The wind began to blow gently, causing the windows of the sitting room to rattle as if in pain. The air is dry, Narazaki thought. If I lit a fire, I wonder if it would all burn. The pillars, the ceiling, everything holding this mansion together.
“Yeah, we should start from the beginning,” Mineno said.
“It’s pretty complicated . . . You were very serious when you showed us this picture. So we should be serious, too, and explain everything thoroughly.”
All sorts of people would gather to hear Matsuo-san speak on the second Saturday of every month. Some people were drawn to his personality, but others saw something sacred in him. Most of those people had been involved with some other religion but had lost hope in their various faiths. There were also suffering youths. People who had been failed by their friends, or lovers, or the companies they worked for, or maybe even another religion. There weren’t many, but a few came to study—study how to start their own religion. To use Matsuo’s talks as references for their own sermons. Anyone who had been attending the talks for a long time could spot those types immediately. They were always focused on results, and they had voices that cut right through you. They left unpleasant impressions.
There was one man who appeared to be in his fifties who called himself Sawatari, but that may not have been his real name. Five years ago, there was an incident at one of Matsuo’s regular Saturday talks. The talks were the most popular they’d ever been. About two hundred people were gathered in the garden. In the middle of speaking, Matsuo suddenly collapsed. Later we learned he’d had a stroke. The moment he fell over, Mineno and the other long-time attendees panicked and rushed to the stage. But from the audience a voice declared that Matsuo had been possessed by god. I’ve seen this before, the voice said. A god has descended upon him.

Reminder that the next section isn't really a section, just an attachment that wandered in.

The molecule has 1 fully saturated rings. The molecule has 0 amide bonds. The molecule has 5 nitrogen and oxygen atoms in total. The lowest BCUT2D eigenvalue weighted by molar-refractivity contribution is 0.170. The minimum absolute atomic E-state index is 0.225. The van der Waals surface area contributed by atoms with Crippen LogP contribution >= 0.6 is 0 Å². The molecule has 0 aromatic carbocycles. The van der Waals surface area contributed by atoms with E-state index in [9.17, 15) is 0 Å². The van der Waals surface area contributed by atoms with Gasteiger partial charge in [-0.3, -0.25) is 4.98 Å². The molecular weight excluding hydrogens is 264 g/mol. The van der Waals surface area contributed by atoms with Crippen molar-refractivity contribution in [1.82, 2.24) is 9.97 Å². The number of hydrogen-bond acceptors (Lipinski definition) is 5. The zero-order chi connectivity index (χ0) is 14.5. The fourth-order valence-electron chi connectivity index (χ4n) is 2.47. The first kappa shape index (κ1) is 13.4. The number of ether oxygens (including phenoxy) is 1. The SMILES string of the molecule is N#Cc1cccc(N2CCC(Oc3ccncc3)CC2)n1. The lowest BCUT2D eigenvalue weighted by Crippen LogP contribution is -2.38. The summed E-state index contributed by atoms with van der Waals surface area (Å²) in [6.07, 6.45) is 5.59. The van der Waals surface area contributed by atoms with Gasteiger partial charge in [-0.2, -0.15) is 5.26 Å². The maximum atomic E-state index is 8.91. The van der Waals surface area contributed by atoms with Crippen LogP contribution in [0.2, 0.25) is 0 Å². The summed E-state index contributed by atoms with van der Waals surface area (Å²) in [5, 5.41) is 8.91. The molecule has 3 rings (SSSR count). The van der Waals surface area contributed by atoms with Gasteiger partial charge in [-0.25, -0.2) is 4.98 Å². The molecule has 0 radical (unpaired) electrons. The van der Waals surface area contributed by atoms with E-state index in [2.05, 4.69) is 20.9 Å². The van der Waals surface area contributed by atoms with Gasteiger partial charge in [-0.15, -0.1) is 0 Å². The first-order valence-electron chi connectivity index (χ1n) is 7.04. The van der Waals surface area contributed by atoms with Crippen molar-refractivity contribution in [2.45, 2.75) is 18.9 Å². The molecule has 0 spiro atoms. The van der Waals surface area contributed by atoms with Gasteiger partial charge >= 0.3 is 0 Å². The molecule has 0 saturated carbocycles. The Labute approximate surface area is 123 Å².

Everyone grew frantic. The person who said they’d “seen this before” revealed they meant they’d seen it at a service at another church. Others who were new to the talks misunderstood, and assumed the person meant Matsuo had collapsed before. When some people tried to help Matsu, others shouted, “Don’t get in the way!” and, “If you interrupt he may die.” Some attendees thought the collapse was part of a staged act, that this was proof that we were some shady cult, and they were shouting out of anger and disillusionment. There was total chaos.
“It was something of a blind spot we had,” Mineno said quietly. She seemed scared. “Since we didn’t get too involved with the participants and simply gathered instead, no one really knew anyone else . . . If we’d had officers to manage the group, it probably would have been easier to handle the situation. And at the time, Matsuo-san’s wife, Yo-chan-san, was out . . .”
Those who tried to rush to Matsuo were stopped by force. Folding chairs collapsed and confusion spread. Thanks to Yoshida, who called an ambulance, medics soon arrived, but some of the audience members tried to stop them from coming in. Fights broke out. The paramedics must have been confused. There was screaming and weeping. But gradually attitudes changed as people realized the old man really had collapsed. Eventually, they managed to get Matsuo on a stretcher.